Thursday, October 29, 2009

Post Posts Post

Ok, I'm going to warn you upfront, this is going to be a long one. But it was a long (long looooong LONG) time coming, and a really big deal, so please bear with me.

I have spent an awful lot of time over the past several months in my front yard. On the front of the house there's a little 'entryway' that sticks out from the rest of the house, and in the decades since it was built, it has been supported on two 4x4 angled wood beams set into little pockets in the foundation. Not smart. The beams (I now know) were pretty rotten, and the entryway had sagged significantly over time.

So, to keep this little slice of square footage from falling off the side of my house entirely, it was necessary to fix the problem (it also had to be done before a number of other projects - like painting and patching holes in the walls inside - since jacking it up was likely to cause more damage anyway).

So here we go. First came the digging of the giant holes, into which the concrete forms would be placed. Fortunately, with the new house being built next door, I was able to take advantage of the excavation crew working there, and didn't have to dig these by hand(!):

(two holes, each four feet deep, and at least two feet around)

Once these were dug, I couldn't use my front door anymore because the excavators had to remove the deck/stair supports in order to dig the holes.

Next, I placed the forms (bigfoots and sonotubes) in the holes, and with the generous help of the builders/neighbours next door, shovelled the dirt back in around them. Unfortunately, a few days later and before I could get the concrete into the forms, we had a huge rainstorm that moved them, which meant digging the whole thing out again(!), re-positioning them, and shovelling all that dirt back in. Is it any wonder this entire process took a few months??

Anyway, I don't really want to think about all that (ever again!) so here they are after the concrete was finally mixed and poured:

(notice those old angled beams I mentioned - the white and the navy ones,
not that random board leaning against the wall)

Anyway, then the jacking to correct the sag began. It was determined that we couldn't do it all in one shot, but had to do it over a couple of weeks (makes sense when you think about it - the floor probably took 50+ years to get to where it was).

And (Hallelujah), at long last, this past weekend the jacking was completed and the permanent posts were put in place. Check it out:

I know, gorgeous, right? :) While I'd much rather have spent the past couple months decorating the interior, this was important stuff. I now have a safe structure - and this paved the way for me to get going on all that inside stuff I've been thinking about all summer!

Oh yeah, and as an added bonus - I can now use my front door again! This stairway/deck is temporary - just to get me through the winter. I figure I can use that time to figure out exactly what I want to do to the front of the house next summer - what size deck to build, whether or not to move the door around to the front, etc. So we reused the old stair framework, but made it nice and sturdy with new deck boards and supports:

Oh, do me a favour and please just ignore that ghetto extension cord draped across the front of my house - the neighbours need power for a few days and I don't have an outside outlet. A little electricity's the least I can offer in return for all the hours they spent shovelling dirt into those giant holes!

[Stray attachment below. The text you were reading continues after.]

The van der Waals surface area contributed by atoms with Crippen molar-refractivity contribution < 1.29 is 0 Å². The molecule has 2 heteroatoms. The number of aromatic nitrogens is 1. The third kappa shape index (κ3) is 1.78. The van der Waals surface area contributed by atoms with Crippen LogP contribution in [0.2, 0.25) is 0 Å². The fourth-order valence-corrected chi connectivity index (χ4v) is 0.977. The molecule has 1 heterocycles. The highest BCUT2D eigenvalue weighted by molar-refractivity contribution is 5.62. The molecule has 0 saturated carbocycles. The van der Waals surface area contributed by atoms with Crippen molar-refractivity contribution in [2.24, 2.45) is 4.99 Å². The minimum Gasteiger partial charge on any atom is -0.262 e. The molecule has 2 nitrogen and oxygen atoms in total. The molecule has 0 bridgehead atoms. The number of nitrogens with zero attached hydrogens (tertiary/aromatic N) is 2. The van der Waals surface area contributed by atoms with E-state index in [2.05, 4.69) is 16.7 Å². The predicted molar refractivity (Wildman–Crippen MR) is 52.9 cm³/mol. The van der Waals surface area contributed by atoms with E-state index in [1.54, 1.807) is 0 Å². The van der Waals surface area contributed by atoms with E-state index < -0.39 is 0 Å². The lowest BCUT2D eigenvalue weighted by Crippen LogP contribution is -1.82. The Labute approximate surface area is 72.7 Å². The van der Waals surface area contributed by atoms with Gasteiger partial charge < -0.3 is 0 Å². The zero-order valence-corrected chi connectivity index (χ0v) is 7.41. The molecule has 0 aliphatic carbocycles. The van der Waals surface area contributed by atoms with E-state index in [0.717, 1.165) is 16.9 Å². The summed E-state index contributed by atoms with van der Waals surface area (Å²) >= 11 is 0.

And one last thing. Dad, there is NO way I could have done this without your help. Through every step of this process, you were there. 'Thank you' does not seem sufficient. But thank you.

Wednesday, October 21, 2009


Maybe I've lost sight of the big picture. Or maybe I'm just a little overwhelmed by all the work still on my 'to do' list. In any case, just about every room in my house is still beige and bland and waiting to be decorated, but check this out:

As it turns out, I forgot to take a 'before' shot of this one, but let me paint you a picture: a couple days ago my cold air return was a faded and paint-splattered dark brown and just downright dingy. I planned to replace it, but then thought 'why?' - it was still perfectly functional, just not very nice to look at. And given that those little 'hot air' vents cost $6 and up to replace, I can only imagine what this big one would've cost. As noted in (several!) previous posts, I much prefer the cost of a can of spray paint.
I chose this espresso brown in a satin finish, et voila! The pic doesn't really do it justice, but trust me - it looks brand new again. I also used the same colour to do the hot air vent in the same area (top right of the above pic), so that they match perfectly.

Oh, and here's a tip: while I had the grate out, I cut some black window screen (sold by the foot at my local hardware store) and stapled it over the opening in the floor. The duct cleaning guy suggested doing this so that I can simply vacuum the vent and any stray lint/dirt isn't automatically being sucked down into my ductwork and clogging it up. At about $3, it was a simple way to reduce the need for expensive duct cleaning. Works for me!

Saturday, October 10, 2009

Stand Tall

Since my 'big' projects don't seem to be coming together as quickly as I might like them to lately, it's time to take a look at one of the little details.

Did you happen to notice these in my dressing room project?

I just wanted to share a thrifty tip for helping tall boots keep their shape:

I took a simple plastic placemat (2 for $1 at my local dollar store), rolled it up, put it in the boot all the way down to the heel, and then zipped the boot back up.

Presto! The placemat unrolls in the boot just enough to fill out the calf and keep the boot upright.